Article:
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FEATURED CATHOLIC WEBSITE

Children promote peace coffee


Organised by a Catholic children's movement, twenty Sri Lankan boys - Buddhists, Catholics, Hindus and Muslims - held a coffee day for a Buddhist feast as a way of promoting multi-religious dialogue in the war-torn island nation.

UCAN reports that the boys hurried from vehicle to vehicle in Medawachchiya town offering refreshments to thousands of road-weary pilgrims passing through this farming area en route to Anuradhapura, a city sacred to Buddhists, 20 kilometres to the south.

The roads were jammed for Poson Poya, the full moon day in June, a national holiday and day of pilgrimage.

The day commemorates the arrival of Buddhism, which tradition says was brought to the island more than 2,000 years ago by Venerable Mahinda Thero, son of Emperor Asoka of India.

As vehicles moved slowly or came to a halt, Ashan Tharindu, 13, waved a flag to get their attention and offer them coffee dansal (alms).

"They are going through our village, so we told our priest we wanted to show them friendship and love," Tharindu from the Lakrivi movement told UCA News.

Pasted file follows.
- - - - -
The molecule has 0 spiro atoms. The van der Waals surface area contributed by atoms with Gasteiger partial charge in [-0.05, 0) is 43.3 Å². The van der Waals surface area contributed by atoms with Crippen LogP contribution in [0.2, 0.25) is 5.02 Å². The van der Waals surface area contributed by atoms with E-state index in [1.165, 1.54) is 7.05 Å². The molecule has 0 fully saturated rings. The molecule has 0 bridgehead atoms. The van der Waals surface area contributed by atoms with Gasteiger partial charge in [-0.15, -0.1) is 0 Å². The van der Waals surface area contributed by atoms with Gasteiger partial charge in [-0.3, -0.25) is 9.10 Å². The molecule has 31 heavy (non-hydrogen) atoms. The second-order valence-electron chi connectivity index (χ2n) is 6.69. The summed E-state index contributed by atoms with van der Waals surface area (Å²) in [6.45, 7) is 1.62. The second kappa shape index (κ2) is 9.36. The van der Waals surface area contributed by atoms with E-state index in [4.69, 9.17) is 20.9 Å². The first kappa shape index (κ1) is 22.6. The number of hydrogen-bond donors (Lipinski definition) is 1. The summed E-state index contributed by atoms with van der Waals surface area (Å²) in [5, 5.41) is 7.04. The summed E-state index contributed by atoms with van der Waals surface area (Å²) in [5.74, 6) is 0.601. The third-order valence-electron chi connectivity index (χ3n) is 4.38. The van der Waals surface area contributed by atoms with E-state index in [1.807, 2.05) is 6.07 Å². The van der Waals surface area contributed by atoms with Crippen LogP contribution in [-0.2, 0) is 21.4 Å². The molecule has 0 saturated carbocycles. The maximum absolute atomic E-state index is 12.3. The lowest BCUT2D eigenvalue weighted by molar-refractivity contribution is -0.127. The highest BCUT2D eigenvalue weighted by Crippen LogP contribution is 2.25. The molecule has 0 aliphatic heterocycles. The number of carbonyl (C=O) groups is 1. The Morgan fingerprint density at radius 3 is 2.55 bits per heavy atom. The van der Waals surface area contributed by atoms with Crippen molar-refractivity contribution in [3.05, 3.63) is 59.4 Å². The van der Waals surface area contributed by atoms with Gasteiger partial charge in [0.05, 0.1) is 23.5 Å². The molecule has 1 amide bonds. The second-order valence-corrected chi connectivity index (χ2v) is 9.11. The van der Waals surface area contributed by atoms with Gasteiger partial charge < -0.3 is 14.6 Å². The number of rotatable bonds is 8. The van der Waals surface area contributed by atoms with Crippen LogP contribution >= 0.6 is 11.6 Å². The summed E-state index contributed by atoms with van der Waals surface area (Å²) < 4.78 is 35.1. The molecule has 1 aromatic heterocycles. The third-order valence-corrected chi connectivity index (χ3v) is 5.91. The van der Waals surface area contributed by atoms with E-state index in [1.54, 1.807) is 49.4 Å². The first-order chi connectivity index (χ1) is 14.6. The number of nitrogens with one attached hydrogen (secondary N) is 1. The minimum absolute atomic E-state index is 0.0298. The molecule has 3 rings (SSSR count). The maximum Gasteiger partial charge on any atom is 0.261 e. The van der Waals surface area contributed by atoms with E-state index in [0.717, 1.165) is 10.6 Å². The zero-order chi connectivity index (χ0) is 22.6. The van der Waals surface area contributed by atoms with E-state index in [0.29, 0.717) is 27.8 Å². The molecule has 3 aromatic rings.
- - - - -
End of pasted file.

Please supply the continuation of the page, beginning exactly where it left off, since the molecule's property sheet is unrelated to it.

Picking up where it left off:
Lakrivi, which is an acronym for Lanka Kriyakari Virayo (Active Lankan Heroes), is the national branch of the International Movement for the Apostolate of Children, begun in France in 1929 and brought to Sri Lanka 15 years later by the late Father Marie Felix Mevel, a French Oblate priest.

In Sri Lanka the movement takes in youngsters of any religious background. It has 15,000 children aged 5 to 13.

The 12- and 13-year-old boys from the Medawachchiya parish Lakrivi group set up a stall on the main highway in front of St Joseph's Church, on the town's outskirts. Besides coffee, they offered cool water for people to wash their faces.

The Catholic presence in this predominantly Buddhist town of a little more than 40,000 people is 115 Catholic families. St Joseph's, the only parish, belongs to Anuradhapura diocese.

Oblate Fr Sarath Perera, the parish priest, affirmed that Lakrivi is open to children of any ethnicity or faith. "Our motto is A New World Through Children," he told UCA News.

On Poson Poya, he explained, a huge number of pilgrims go to Anuradhapura, and Buddhists traditionally offer free meals and drinks through dansala (alms giving centres). This gave the children the idea to offer coffee.

Asham Khan, a Muslim boy, told UCA News, "There is no doubt that this movement (Lakrivi) leads children on the correct path to live in this multi-ethnic country."

Manel Senanayake, a 65-year-old mother, observed that "there is no division among the children."

Tharindu, a Catholic, said that in a country "craving peace," it was good to see all ethnic groups come forward for a meritorious act.


SOURCE
Multireligious Coffee Gift Perks Up Pilgrims (UCA News, 11/7/07)

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12 Jul 2007